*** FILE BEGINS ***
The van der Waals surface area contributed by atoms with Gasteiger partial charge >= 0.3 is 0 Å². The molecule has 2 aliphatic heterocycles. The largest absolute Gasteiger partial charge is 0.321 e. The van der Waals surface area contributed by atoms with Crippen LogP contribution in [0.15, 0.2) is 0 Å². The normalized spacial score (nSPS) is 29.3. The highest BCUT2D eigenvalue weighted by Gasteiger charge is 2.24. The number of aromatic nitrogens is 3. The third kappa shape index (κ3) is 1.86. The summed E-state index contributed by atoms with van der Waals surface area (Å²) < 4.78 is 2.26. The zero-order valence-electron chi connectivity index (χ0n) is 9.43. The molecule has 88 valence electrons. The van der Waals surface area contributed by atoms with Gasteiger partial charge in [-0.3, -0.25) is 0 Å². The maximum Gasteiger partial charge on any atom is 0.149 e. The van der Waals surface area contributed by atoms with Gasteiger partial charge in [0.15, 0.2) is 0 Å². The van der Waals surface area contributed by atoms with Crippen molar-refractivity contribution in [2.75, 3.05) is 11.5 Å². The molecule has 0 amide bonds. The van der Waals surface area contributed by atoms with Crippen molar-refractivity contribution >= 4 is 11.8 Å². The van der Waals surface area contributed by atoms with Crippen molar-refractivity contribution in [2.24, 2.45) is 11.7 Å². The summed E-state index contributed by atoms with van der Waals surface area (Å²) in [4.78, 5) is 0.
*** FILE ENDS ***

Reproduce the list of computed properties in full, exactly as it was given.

The van der Waals surface area contributed by atoms with Gasteiger partial charge >= 0.3 is 0 Å². The molecule has 2 aliphatic heterocycles. The largest absolute Gasteiger partial charge is 0.321 e. The van der Waals surface area contributed by atoms with Crippen LogP contribution in [0.15, 0.2) is 0 Å². The normalized spacial score (nSPS) is 29.3. The highest BCUT2D eigenvalue weighted by Gasteiger charge is 2.24. The number of aromatic nitrogens is 3. The third kappa shape index (κ3) is 1.86. The summed E-state index contributed by atoms with van der Waals surface area (Å²) < 4.78 is 2.26. The zero-order valence-electron chi connectivity index (χ0n) is 9.43. The molecule has 88 valence electrons. The van der Waals surface area contributed by atoms with Gasteiger partial charge in [-0.3, -0.25) is 0 Å². The maximum Gasteiger partial charge on any atom is 0.149 e. The van der Waals surface area contributed by atoms with Gasteiger partial charge in [0.15, 0.2) is 0 Å². The van der Waals surface area contributed by atoms with Crippen molar-refractivity contribution in [2.75, 3.05) is 11.5 Å². The molecule has 0 amide bonds. The van der Waals surface area contributed by atoms with Crippen molar-refractivity contribution >= 4 is 11.8 Å². The van der Waals surface area contributed by atoms with Crippen molar-refractivity contribution in [2.24, 2.45) is 11.7 Å². The summed E-state index contributed by atoms with van der Waals surface area (Å²) in [4.78, 5) is 0.